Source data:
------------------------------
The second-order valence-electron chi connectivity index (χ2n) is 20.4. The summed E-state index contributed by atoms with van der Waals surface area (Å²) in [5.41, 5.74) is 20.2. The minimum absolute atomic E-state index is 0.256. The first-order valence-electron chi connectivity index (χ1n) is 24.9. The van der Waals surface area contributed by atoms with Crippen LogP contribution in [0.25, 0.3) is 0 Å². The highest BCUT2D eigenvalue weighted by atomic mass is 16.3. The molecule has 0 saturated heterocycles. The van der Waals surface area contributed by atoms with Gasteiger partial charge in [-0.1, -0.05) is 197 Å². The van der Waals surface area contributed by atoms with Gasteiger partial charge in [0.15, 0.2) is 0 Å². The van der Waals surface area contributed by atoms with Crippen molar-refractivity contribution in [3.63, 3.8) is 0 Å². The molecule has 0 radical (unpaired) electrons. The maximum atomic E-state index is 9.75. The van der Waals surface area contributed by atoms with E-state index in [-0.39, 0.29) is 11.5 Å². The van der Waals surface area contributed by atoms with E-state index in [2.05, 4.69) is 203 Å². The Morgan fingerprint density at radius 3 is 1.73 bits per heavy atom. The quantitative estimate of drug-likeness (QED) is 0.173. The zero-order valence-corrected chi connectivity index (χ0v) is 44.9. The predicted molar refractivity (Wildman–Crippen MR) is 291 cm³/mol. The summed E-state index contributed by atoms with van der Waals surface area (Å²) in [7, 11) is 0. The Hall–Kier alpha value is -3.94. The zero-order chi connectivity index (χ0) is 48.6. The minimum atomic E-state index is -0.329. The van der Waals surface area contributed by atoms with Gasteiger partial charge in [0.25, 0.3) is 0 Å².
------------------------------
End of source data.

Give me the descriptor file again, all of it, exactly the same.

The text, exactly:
The second-order valence-electron chi connectivity index (χ2n) is 20.4. The summed E-state index contributed by atoms with van der Waals surface area (Å²) in [5.41, 5.74) is 20.2. The minimum absolute atomic E-state index is 0.256. The first-order valence-electron chi connectivity index (χ1n) is 24.9. The van der Waals surface area contributed by atoms with Crippen LogP contribution in [0.25, 0.3) is 0 Å². The highest BCUT2D eigenvalue weighted by atomic mass is 16.3. The molecule has 0 saturated heterocycles. The van der Waals surface area contributed by atoms with Gasteiger partial charge in [-0.1, -0.05) is 197 Å². The van der Waals surface area contributed by atoms with Gasteiger partial charge in [0.15, 0.2) is 0 Å². The van der Waals surface area contributed by atoms with Crippen molar-refractivity contribution in [3.63, 3.8) is 0 Å². The molecule has 0 radical (unpaired) electrons. The maximum atomic E-state index is 9.75. The van der Waals surface area contributed by atoms with E-state index in [-0.39, 0.29) is 11.5 Å². The van der Waals surface area contributed by atoms with E-state index in [2.05, 4.69) is 203 Å². The Morgan fingerprint density at radius 3 is 1.73 bits per heavy atom. The quantitative estimate of drug-likeness (QED) is 0.173. The zero-order valence-corrected chi connectivity index (χ0v) is 44.9. The predicted molar refractivity (Wildman–Crippen MR) is 291 cm³/mol. The summed E-state index contributed by atoms with van der Waals surface area (Å²) in [7, 11) is 0. The Hall–Kier alpha value is -3.94. The zero-order chi connectivity index (χ0) is 48.6. The minimum atomic E-state index is -0.329. The van der Waals surface area contributed by atoms with Gasteiger partial charge in [0.25, 0.3) is 0 Å².